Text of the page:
[Nov 15]--Real Respect Vs. Kissing Up

Acts 24:1-23

A couple of days ago I mentioned the love-hate relationship the Church has historically had with the Jews. But that’s nothing compared to the troubled relationship we’ve had with the State. And as we’ve seen before, humanity is like Luther’s drunk man on a horse, falling off one side, dusting himself off, then falling off the other side when he “corrects” himself. We really have real trouble keeping our balance.

That’s really illustrated here in the stark contrast we see in the Jews’ opening statement versus Paul’s. Do you know the term obsequious? It’s a four-dollar word for a kiss-up. I could use other more colorful terms, but I'll forbear. You know what I’m referring to. And if you look up the word in the dictionary, you’ll find a picture of these guys.

In case you’re wondering, Felix was not the greatest governor Rome ever had. They had worse, but he was recalled for misrule after two years. So when they’re starting their speech, they’re being extremely flattering.

Paul, on the other hand, displays a great balance here. He’s respectful for the man’s position. But he’s not a kiss-up, nor is he showing any personal animosity towards either the man or the Roman Government which he represents. Just a simple “I recognize your exalted position over this area” and then he gets to his point quickly.

The rest of this we’re pretty familiar with, so I want to camp out on that for a moment. All too often Christians fall off on one side of this issue or the other. As I’ve said, I listen to political talk radio quite often. If someone criticizes the President, you have people calling immediately to defend him, and quite frankly it almost sounds like those Jewish leaders in today’s reading. He can do no wrong, and any criticism of him has some other agenda besides what’s best for the country.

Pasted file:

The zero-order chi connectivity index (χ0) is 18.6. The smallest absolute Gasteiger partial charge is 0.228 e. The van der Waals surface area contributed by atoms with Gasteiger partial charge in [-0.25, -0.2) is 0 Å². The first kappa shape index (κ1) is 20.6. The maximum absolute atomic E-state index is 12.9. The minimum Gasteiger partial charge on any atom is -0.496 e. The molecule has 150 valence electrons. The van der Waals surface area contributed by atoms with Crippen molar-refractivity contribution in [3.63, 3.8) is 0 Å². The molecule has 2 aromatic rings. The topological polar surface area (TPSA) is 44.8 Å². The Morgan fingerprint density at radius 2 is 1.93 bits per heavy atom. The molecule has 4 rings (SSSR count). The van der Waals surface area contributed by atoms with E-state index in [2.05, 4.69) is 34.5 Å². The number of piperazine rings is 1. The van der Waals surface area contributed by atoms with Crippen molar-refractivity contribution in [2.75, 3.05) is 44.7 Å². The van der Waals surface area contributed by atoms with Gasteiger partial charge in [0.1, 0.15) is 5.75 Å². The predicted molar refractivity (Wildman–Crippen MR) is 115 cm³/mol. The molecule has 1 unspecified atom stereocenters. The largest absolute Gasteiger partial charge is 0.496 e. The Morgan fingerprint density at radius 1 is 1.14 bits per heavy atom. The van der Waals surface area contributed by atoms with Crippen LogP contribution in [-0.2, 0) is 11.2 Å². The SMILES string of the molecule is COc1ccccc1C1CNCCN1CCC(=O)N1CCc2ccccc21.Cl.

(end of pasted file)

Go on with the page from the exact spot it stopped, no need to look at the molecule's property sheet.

On the other hand, a lot of talk show hosts which I could name fell off on the other side a few years ago. The President is a secret Muslim or a secret Communist, and is in on a plot to destroy the United States or its economy. And don’t forget the fact that he was really born in Kenya and isn’t even qualified to be President. Uh huh. That’s the reason why I’m very picky about who I listen to.

Look, we can have a discussion on whether or not you agree with the President’s policies (maybe on my other blog). But whether or not you agree with him, you need to keep your discourse civil. Ask yourself how you reacted a couple of years ago when there was a President from another party in power. When the last President did something you heartily disagreed with, how did you talk about him?

What’s the biblical approach here? Again, you must respect the position of authority, even if you disagree with the policies of the person in that position. Even if, as was the case with King Saul, the man in charge is not worthy of that responsibility. That’s not a piece of advice. That’s what the Bible tells us to do.

And here’s a radical concept. Instead of just pining away for the next election when you can get rid of the jerk who’s in office, why not change him right now? There’s one avenue of doing that which most Christians haven’t tried, as far as I can see. If you're so dissatisfied with the man in office, why not try to change his character through prayer?  If he’s a Christian, then he’s your brother. If he’s not, then he’s a soul for whom Christ bled and died. Again, this is not Dear Abby giving you advice. This is a command straight from God through his servant Paul: “I urge, then, first of all, that petitions, prayers, intercession and thanksgiving be made for all people—for kings and all those in authority, that we may live peaceful and quiet lives in all godliness and holiness.”

So, do you need to do some repenting?

Father God, please set a guard over my tongue. May it be used only in your service, and never the Enemy’s.

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